Biography: Yun Sing Koh is a Senior Lecturer at the Department of Computer Science, The University of Auckland, New Zealand. She completed her PhD at the Department of Computer Science, University of Otago, New Zealand in 2007. Her current research interest is in the area of data mining and machine learning, specifically data stream mining and pattern mining.

12 September 2017, 12:00, C47

Bob Durrant, University of Waikato
Random Projections for Dimensionality Reduction (slides)

12 July 2017, 12:00, C47

Amin Mantrach, Criteo Research
Deep Character-Level Click-Through Rate Prediction for Sponsored Search (slides)

31 May 2017, 12:00, C48

Quentin Lobbé, Télécom ParisTech
An exploration of web archives beyond the pages : Introducing web fragments (slides)
Mikaël Monet, Télécom ParisTech
Probabilistic query evaluation: towards tractable combined complexity (slides)

26 April 2017, 12:00, C47

Themis Palpanas, LIPADE, Paris Descartes University
Riding the Big IoT Data Wave: Complex Analytics for IoT Data Series (slides)

8 March 2017, 12:00, C47

Thomas Bonald, Télécom ParisTech
Community detection in graphs (slides)

27 February 2017, 12:00, C46

Laurent Decreusefond, Télécom ParisTech
Stochastic geometry, random hypergraphs, random walks (slides)

26 January 2017, 12:00, C47

Nofar Carmeli, Technion
Efficiently Enumerating Tree Decompositions (slides)

11 January 2017, 12:00, C47

Simon Razniewski, Free University of Bozen-Bolzano
Query-driven Data Completeness Assessment (slides)

14 December 2016, 12:00, C47

Fabian M. Suchanek, Télécom ParisTech
A hitchhiker’s guide to Ontology (slides)

23 November 2016, 12:00, C47

Ngurah Agus Sanjaya ER, Télécom ParisTech
Set of T-uples Expansion by Example (slides)
Qing Liu, National University of Singapore
Top-k Queries over Uncertain Scores (slides)

26 October 2016, 12:00, C46

Maria Koutraki, Université Paris-Saclay
Approaches towards unified models for integrating Web knowledge bases. (slides)

From November 2013 to September 2016

During this time, the DBWeb seminar was held as part of the IC2 group seminar. These seminars are listed on the IC2 seminar Web page.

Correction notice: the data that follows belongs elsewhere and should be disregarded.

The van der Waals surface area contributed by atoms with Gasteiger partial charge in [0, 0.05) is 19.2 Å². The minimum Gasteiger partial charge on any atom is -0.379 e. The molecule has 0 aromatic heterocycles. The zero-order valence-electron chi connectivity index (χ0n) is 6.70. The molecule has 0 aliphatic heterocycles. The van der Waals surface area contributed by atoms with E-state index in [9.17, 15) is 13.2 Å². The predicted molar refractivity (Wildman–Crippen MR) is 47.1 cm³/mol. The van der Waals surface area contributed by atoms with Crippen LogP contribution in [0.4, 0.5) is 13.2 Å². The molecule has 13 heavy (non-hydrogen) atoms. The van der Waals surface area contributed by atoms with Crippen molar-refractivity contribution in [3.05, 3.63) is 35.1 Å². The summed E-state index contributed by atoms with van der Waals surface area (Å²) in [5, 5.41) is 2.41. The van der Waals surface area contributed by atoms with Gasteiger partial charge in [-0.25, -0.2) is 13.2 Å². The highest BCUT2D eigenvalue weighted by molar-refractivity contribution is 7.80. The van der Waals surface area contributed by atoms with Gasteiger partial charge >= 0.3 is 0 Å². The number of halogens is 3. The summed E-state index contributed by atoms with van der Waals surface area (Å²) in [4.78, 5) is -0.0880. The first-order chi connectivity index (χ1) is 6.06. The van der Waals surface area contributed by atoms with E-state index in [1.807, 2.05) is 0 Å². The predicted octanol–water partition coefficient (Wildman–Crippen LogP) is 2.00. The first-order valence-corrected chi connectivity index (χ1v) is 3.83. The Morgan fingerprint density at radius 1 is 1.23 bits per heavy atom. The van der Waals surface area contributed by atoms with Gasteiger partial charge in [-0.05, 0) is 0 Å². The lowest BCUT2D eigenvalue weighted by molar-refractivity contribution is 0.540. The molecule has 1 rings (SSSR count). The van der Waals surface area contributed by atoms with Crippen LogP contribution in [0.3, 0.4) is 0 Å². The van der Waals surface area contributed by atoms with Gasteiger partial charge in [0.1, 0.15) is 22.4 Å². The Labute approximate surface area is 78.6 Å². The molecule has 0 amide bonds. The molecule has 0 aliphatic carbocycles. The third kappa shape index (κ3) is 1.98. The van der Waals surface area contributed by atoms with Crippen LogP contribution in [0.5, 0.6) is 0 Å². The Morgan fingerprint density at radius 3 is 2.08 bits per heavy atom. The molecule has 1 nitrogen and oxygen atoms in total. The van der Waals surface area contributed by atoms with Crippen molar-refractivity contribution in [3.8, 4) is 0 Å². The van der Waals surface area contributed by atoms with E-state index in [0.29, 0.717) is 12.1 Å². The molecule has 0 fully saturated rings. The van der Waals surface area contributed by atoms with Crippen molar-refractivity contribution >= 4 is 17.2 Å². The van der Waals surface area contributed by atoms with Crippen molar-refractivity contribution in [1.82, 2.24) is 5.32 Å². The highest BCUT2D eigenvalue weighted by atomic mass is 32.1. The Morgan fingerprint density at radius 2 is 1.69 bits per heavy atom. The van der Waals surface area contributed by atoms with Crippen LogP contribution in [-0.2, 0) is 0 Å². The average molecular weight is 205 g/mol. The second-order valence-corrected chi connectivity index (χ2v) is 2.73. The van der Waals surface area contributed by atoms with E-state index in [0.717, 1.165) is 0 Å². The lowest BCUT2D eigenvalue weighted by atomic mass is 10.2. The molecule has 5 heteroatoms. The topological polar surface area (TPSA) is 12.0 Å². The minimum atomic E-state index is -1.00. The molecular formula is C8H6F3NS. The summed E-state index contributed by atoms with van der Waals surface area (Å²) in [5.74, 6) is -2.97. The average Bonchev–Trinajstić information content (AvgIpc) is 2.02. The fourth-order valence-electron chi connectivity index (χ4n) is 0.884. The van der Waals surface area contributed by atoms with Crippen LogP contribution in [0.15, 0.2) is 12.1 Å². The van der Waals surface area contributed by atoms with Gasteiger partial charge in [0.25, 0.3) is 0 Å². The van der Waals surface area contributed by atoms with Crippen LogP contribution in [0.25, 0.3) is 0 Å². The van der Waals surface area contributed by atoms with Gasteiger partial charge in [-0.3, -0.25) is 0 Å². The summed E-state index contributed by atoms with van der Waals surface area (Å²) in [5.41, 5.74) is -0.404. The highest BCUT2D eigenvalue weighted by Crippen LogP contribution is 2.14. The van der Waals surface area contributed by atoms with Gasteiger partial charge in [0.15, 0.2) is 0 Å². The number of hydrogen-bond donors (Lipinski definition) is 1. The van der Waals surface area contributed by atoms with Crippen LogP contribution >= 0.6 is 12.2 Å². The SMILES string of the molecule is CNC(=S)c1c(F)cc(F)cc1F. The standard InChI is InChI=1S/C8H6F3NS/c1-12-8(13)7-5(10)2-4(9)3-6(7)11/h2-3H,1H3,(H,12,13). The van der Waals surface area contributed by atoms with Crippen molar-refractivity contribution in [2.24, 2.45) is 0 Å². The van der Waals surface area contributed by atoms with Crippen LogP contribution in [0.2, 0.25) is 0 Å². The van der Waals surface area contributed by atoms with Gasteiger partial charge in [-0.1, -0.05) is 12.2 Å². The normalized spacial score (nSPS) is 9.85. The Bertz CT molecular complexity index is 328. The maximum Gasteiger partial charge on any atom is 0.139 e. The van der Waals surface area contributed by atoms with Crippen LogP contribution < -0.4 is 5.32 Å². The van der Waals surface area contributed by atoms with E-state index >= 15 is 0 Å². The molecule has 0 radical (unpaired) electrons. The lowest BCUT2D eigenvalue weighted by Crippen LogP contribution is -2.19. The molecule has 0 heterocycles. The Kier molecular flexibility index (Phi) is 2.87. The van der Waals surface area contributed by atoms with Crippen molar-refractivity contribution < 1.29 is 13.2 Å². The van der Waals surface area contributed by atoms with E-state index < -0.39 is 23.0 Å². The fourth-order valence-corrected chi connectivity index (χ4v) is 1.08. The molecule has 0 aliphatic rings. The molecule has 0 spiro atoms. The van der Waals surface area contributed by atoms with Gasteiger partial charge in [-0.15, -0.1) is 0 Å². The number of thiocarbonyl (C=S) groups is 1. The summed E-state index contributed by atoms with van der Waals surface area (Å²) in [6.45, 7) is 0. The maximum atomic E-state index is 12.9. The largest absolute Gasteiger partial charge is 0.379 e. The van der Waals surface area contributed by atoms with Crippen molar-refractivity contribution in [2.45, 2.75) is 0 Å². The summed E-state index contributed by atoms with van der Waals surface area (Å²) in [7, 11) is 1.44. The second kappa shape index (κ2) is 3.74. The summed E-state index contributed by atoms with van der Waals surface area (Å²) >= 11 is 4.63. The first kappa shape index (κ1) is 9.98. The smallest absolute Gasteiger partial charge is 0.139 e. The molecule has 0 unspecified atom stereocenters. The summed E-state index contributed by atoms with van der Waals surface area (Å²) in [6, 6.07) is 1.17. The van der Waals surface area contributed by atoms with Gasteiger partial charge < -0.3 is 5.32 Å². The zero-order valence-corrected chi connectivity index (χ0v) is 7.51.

10 September 2013, 14:00, C49

Antoine Amarilli
Taxonomy-Based Crowd Mining (slides)
Jean-Louis Dessalles
Relevance (slides)

14 January 2013, 10:00, B549

Vincent Lepage, Cinequant
Cinequant, datamining pour le monde réel
Jean Marc Vanel, Déductions SARL
EulerGUI, un outil libre pour le Web Sémantique et l'inférence

04 December 2012, 10:00, C017

Jean-Louis Dessalles
Why spend (so much) time on the social Web? A model of investment in communication
François Rousseau
Short talk and brainstorming on graph based text representation and mining

20 November 2012, 10:00, C017

Mohamed-Amine Baazizi
Static analysis for optimizing the update of large temporal XML documents
Christos Giatsidis
S-cores and degeneracy based graph clustering

6 November 2012, 10:00, C49

Jonathan Michaux, Télécom ParisTech
Interaction safety in Web service orchestrations (slides)
Georges Gouriten
Brainstorming on knowledge-based content suggestions on the social Web

16 October 2012, 10:00, C49

Clémence Magnien, Université Pierre et Marie Curie
Measuring, studying, and modelling the dynamics of Internet topology
Imen Ben Dhia
Evaluating reachability queries over large social graphs (slides)

2 October 2012, 10:00, C017

Idrissa Sarr, Université Cheikh Anta Diop
Dealing with the disappearance of nodes in social networks (slides)
Damien Munch
“Eating cake during a scientific talk:” Can we reverse-engineer natural language aspectual processing? (slides)

18 September 2012, 10:00, C017

Silviu Maniu
Context-Aware Top-k Processing using Views
Asma Souihli
Optimizing Approximations of DNF Query Lineage in Probabilistic XML (slides)

4 September 2012, 10:00, C017

Antoine Amarilli
Advances in holistic ontology alignment (slides)
Yannis Papakonstantinou, University of California, San Diego
Declarative, optimizable data-driven specifications of web and mobile applications